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Caribbean Islands

I’ve made quite a few stops in the Caribbean on Royal Caribbean cruises. At this point I have only spent short days at each of these islands, so I’ve combined them here and commented only on the highlights. Aruba is in the Caribbean as well, of course, but I’ve spent enough time there that I’ve dedicated a separate blog here.

There’s nothing like a vacation in the caribbean. The sand and the water are so pure. The homes and businesses are colorful and bright and the

Puerto Rico

I’ve only been to Puerto Rico for day trips because I’ve done a few cruises that have left from there or docked there. The short time that I did spend there was amazing – it is a truly beautiful island.

You HAVE to venture into the rain forest. It is one of the most beautiful things you will ever see. From weirdly entwined branches to colorful and exotic birds and flora, you’ll feel like you’re in Narnia.

Check out Old San Juan for cute little souvenir shops and American designer shops.

St. Kitts and Nevis

I didn’t spend much time on St. Kitts. What you’ll notice quickly, especially if you’re tackling the Caribbean via cruise ship, is that most of the islands look very similar. You’ll step off the boat (or leave your hotel) and walk into a shopping mecca, one building more vibrant than the next. You’ll take pictures of the rolling hills and/or volcanoes in the background and you’ll buy useless junk from the souvenir shops and t-shirts and nail polish that change color in the sun.

Nevis, however, is an island of its own. Cruise ships won’t dock there, but you can take small boats from St. Kitts. As beautiful as St. Kitts is, I recommend spending your time in Nevis if you only have a short time before your ship leaves. From what I have found, the best way to experience Nevis is through a bus tour. We picked a Royal Caribbean excursion that took us basically all around the island, but the highlight was a natural hot spring (that thing was a natural hot tub – SO COOL). Our tour guide explained the history of everything on the island. As an American, it’s crazy how much different the history of a small island is from our 50 states.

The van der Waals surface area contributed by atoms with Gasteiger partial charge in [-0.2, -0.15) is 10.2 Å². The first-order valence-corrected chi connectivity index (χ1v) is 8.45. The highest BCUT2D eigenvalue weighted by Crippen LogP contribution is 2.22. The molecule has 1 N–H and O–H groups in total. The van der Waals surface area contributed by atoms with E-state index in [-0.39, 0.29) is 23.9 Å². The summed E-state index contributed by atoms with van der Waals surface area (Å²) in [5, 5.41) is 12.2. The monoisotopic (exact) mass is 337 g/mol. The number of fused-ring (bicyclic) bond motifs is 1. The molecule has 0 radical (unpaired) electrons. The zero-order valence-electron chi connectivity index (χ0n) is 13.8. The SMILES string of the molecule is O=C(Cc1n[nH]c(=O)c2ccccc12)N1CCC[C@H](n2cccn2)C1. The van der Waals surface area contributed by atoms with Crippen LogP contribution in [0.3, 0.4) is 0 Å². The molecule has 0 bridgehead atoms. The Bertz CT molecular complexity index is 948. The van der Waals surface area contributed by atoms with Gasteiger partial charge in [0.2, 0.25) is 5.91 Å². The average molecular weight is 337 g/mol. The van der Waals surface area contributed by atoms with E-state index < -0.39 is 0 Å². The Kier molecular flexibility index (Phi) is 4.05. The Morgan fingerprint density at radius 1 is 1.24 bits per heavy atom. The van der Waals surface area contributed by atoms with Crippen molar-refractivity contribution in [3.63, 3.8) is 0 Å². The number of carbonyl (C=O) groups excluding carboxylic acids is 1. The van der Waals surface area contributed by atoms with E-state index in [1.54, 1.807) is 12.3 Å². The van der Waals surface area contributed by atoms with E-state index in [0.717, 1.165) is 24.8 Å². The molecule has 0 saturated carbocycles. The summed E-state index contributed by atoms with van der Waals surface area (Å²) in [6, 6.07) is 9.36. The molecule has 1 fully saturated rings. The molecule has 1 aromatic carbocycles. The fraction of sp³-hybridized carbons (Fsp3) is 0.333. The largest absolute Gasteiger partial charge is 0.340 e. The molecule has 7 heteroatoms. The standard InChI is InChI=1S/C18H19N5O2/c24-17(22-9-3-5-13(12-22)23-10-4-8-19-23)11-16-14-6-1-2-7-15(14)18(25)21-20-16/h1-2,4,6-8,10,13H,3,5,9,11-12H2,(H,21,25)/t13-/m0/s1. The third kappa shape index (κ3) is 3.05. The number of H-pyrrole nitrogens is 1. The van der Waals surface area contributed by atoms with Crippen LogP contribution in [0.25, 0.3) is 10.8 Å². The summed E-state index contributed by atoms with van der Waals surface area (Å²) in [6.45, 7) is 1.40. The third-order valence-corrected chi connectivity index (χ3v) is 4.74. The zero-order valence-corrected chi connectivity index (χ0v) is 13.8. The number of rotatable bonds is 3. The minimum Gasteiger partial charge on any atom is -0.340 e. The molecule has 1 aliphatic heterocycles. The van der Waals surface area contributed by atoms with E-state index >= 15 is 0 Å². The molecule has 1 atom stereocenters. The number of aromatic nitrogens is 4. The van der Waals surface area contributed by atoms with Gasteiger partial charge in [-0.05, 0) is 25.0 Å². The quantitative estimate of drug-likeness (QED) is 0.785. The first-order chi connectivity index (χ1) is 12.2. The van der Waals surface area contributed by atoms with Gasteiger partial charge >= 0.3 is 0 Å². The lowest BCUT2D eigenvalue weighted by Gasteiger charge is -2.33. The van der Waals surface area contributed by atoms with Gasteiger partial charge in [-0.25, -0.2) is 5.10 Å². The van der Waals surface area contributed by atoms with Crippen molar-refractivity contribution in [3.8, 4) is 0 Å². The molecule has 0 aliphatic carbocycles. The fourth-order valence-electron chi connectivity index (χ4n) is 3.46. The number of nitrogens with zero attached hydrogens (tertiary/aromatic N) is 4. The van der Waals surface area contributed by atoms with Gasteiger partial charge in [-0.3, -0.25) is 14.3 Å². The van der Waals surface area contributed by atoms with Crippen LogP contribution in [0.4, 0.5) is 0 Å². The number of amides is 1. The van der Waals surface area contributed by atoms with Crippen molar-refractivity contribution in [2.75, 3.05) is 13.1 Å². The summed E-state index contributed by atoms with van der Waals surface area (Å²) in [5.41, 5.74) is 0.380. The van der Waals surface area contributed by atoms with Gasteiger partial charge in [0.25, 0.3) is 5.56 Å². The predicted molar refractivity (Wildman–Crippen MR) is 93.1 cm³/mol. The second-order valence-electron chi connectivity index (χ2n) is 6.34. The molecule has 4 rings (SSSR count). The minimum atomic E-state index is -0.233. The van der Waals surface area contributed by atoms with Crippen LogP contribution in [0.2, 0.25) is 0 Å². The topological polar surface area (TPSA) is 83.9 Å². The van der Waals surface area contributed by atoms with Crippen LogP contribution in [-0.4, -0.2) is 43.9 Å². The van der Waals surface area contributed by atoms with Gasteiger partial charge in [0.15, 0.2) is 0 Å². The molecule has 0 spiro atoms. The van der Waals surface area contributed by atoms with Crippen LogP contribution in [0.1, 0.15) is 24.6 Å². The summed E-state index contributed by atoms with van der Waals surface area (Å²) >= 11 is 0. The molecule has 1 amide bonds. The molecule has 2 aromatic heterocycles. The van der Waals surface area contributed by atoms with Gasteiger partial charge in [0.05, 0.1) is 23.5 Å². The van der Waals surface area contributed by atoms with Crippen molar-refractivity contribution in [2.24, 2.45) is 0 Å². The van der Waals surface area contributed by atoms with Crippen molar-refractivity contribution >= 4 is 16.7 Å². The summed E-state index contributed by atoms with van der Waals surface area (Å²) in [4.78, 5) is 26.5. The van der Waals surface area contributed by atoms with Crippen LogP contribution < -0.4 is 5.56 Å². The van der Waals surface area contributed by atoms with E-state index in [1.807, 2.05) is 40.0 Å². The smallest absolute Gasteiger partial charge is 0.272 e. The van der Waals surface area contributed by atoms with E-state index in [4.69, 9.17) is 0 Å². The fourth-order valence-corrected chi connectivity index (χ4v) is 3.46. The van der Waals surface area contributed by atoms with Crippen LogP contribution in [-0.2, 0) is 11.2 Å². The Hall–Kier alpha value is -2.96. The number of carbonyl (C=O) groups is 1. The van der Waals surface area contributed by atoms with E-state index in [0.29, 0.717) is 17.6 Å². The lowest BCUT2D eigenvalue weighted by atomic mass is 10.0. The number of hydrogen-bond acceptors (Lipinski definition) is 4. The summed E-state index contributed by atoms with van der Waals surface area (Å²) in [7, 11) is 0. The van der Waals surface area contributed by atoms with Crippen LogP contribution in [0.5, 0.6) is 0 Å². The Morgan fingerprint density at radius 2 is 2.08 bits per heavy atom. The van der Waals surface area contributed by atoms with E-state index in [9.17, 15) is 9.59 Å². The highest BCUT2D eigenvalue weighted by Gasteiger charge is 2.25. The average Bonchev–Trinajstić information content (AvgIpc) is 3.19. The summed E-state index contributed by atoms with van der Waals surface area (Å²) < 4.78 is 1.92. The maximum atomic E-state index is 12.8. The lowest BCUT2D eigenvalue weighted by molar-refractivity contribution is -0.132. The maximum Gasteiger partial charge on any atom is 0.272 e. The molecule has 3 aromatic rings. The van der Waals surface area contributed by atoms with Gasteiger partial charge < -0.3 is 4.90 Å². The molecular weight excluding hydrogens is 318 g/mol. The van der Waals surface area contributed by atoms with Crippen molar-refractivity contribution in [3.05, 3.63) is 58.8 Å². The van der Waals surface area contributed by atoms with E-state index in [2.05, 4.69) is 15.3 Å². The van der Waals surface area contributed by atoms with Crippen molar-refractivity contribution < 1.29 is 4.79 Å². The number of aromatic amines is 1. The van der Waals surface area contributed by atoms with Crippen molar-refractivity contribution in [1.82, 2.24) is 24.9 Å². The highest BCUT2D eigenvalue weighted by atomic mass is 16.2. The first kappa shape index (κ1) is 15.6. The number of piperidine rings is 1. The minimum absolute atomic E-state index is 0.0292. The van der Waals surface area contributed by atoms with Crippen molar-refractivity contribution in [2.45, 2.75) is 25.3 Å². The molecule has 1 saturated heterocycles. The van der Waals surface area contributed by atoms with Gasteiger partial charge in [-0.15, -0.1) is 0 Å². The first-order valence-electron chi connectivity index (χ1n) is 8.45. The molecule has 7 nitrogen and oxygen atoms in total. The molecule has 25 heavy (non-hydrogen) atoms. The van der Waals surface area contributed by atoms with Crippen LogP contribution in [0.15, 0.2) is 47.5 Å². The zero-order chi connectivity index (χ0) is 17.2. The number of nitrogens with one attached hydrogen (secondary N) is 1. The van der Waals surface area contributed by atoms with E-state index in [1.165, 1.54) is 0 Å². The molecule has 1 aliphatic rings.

St. Thomas 

The first time I went to St. Thomas, I only had a few hours off the ship. My family and I mostly walked around the shops, but the one really cool thing we did was this skyride. At first glance, you might think it’s a tourist trap, but the view from the top is like nothing you will have ever seen. Plus, there’s a whole little village up there!

The second time I was there, my family and I did (another) cruise excursion bus tour to Magen’s Bay beach. The beach was obviously the highlight and we spent a few hours there, but the drive to and from the beach is almost better than the actual thing. At one point, we reached the high top of the mountain and looked down onto the beach – we saw a rainbow! Even without the rainbow, though, just – wow! A must see.

St Martin/St. Marteen

St. Martin is unique because as small as it is, it is actually separated into two separate territories. One is dutch-owned (St. Maarten), and the other is French (St. Martin).

As with the others, the duty-free shopping brings in most of their business, and the water is as clear-blue as it could possibly get. You can see your feet in the water, which might not be saying much coming from an Atlantic girl, I don’t know.

Curacao (Willemstad)

Curacao might be my favorite. You feel like you’re on the set of an animated Disney movie. There is color everywhere. There are fresh fruit stands and little tents where people sell sun hats and homemade baby clothes, and everything just seems so happy and right.

The Queen Emma Bridge between sections of the island capitol of Willemstad moves, so that’s fun to watch, but definitely cross over and take some pictures while it’s stationary.

 

 

 

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